You’ve probably done it yourself before. Packing up to travel home after all of the Christmas festivities and generous gifts of relatives who—like God—love to give good gifts, you reach an embarrassing problem. How are we gonna get all this stuff home? And then, What do we do with it when we get there?
It can be a bloated, even gluttonous feeling. And when materialism is a nagging battle over the hearts of your family, it’s a serious weight. I trudged around in my in-laws’ home last Thursday, packing up and contemplating the newly acquired loot (note: this included a ballerina Barbie which my daughter has named Cecil, and her baby doll who she calls Turkey. I think I may need to weigh in on naming my grandchildren). Even with strategies in place—like giving “experiences” rather than gifts; giving one child’s name to their aunts and uncles rather than receiving gifts from all of them; expanding on their current toys rather than getting new ones; giving to a cause rather than gifts to each other; giving away less-used toys before Christmas—there was still plenty to go around.
Hefting a laundry basket on my hip, I mentioned my struggle to my father-in-law, with whom I have a great relationship. But his candid thoughts delivered with a smile humbled me, and honestly, embarrassed me more than a little: “Trying to avoid materialism—and the amount of toys your kids have—don’t really go together.”
It’s a good thing that God has been tackling my defensiveness head-on lately, because at least I was prepared to pray through the accuracy of his statement (as a people-pleaser, I kept being sucked in toward how I was perceived and comparing us to other families rather than the actual condition of my heart or how God was leading me). We’re actually a lower-middle-class family, and probably have an average—if not less-than-average—amount of toys. We purge regularly, and do a lot of things throughout the year to not only avoid the gimmies but instead focus on treasures elsewhere. But as my husband and I talked it through on the long drive home, he said it well: “We could all probably stand to purge a little more.”
So last night, to kick off the new year, I went through our closets again…but this time, with laser focus. It wasn’t about keeping us from having too much pleasure. After all, it’s God who “richly provides us with everything for our enjoyment” (1 Timothy 6:17). In truth, materialism—a disproportionate focus on earthly stuff and needs—can happen to the poorest of the poor.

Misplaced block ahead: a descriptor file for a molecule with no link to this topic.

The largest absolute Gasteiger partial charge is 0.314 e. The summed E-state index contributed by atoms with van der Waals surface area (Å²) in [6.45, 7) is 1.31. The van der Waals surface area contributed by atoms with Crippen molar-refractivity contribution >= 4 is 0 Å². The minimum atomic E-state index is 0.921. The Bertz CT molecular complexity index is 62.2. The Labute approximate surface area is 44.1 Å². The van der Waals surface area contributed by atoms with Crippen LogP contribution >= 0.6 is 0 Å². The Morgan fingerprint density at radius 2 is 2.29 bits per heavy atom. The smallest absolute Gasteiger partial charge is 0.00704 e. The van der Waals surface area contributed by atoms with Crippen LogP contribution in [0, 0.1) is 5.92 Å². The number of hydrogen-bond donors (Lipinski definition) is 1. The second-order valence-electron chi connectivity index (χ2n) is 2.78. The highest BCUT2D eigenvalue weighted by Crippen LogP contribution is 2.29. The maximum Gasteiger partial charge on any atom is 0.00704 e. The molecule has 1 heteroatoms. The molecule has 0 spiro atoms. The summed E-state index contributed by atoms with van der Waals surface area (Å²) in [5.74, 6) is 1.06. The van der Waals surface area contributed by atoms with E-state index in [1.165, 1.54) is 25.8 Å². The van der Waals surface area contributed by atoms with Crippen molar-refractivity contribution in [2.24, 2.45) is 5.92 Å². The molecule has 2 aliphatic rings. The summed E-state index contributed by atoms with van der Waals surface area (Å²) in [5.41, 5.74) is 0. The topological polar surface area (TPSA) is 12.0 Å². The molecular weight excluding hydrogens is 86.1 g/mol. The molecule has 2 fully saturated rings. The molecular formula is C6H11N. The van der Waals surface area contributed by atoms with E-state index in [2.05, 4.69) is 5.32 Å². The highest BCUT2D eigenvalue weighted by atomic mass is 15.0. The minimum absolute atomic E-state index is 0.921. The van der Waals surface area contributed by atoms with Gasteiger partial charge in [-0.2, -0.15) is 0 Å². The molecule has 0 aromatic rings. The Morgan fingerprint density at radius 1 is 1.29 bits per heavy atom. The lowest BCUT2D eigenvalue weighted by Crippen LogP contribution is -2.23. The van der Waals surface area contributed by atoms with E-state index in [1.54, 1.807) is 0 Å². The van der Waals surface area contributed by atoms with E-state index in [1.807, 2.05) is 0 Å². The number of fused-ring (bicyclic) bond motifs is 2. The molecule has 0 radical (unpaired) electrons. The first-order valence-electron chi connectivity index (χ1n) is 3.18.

The purge was targeted at the stupor that comes from stuff. As I thought about it, it was like keeping my kids from snacking before dinner or having McDonald’s for breakfast, lunch, and dinner. I don’t want them to get filled up by nibbling on what isn’t good for them—“junk” that’s not real and lasting and truly nourishing, and can even damage them in excess. I want to train their tastes and appetites toward higher things. And we all needed our grip loosened on the stuff “down here”, some idols that were adding gravity to our house, hopefully making our souls trimmer, leaner, more fit for whatever God had for us in the future. I didn’t need to do it out of guilt, which God’s freed me from anyway; instead, I needed to do it from the joy that comes from pursuing something better. Like C.S. Lewis says,
Indeed, if we consider the unblushing promises of reward and the staggering nature of the rewards promised in the Gospels, it would seem that Our Lord finds our desires, not too strong, but too weak. We are…like an ignorant child who wants to go on making mud pies in a slum because he cannot imagine what is meant by the offer of a holiday at the sea. We are far too easily pleased. (The Weight of Glory, 1949, emphasis mine)
As I sifted through my kids’ closets, then my own, I followed a few guidelines that friends had given me, like giving away anything not worn in a year (or just stuff I always had some excuse not to wear). We also wanted to give our stuff to places that would give people Jesus—real Bread—too. Duplicates also went into our growing mega-pile, part of the whole “I’ve got two shirts, you’ve got none” thing. (Ballerina Cecil and Baby Turkey are safe.)
I talked to my kids about the things I suggested they give away (I figure that doing it behind their backs increases their distrust and doesn’t accomplish heart change anyway)—and their willingness was confirmation of either a healthy heart or that I chose the right stuff! And to tell the truth, we’re all feeling a little lighter.
What do you do to avoid stuff-itis? (Feel free to chime in with weird doll names too. I had one named Frenchy.)
Janel Breitenstein graduated summa cum laude from John Brown University and began her career with NavPress, where she worked on The Message Bible. After having four children she resumed her professional career (around her momlife) by serving as a writer for FamilyLife. In January of 2012 Janel and her husband, John, packed up their family of six and moved to Uganda to serve with Engineering Ministries International (eMi), an organization that focuses on poverty relief and development, providing structural design and construction management for Christian organizations in the third world. Join us as we all learn first hand, through Janel’s posts, what it’s like to go from suburban America, to answer God’s call in Africa!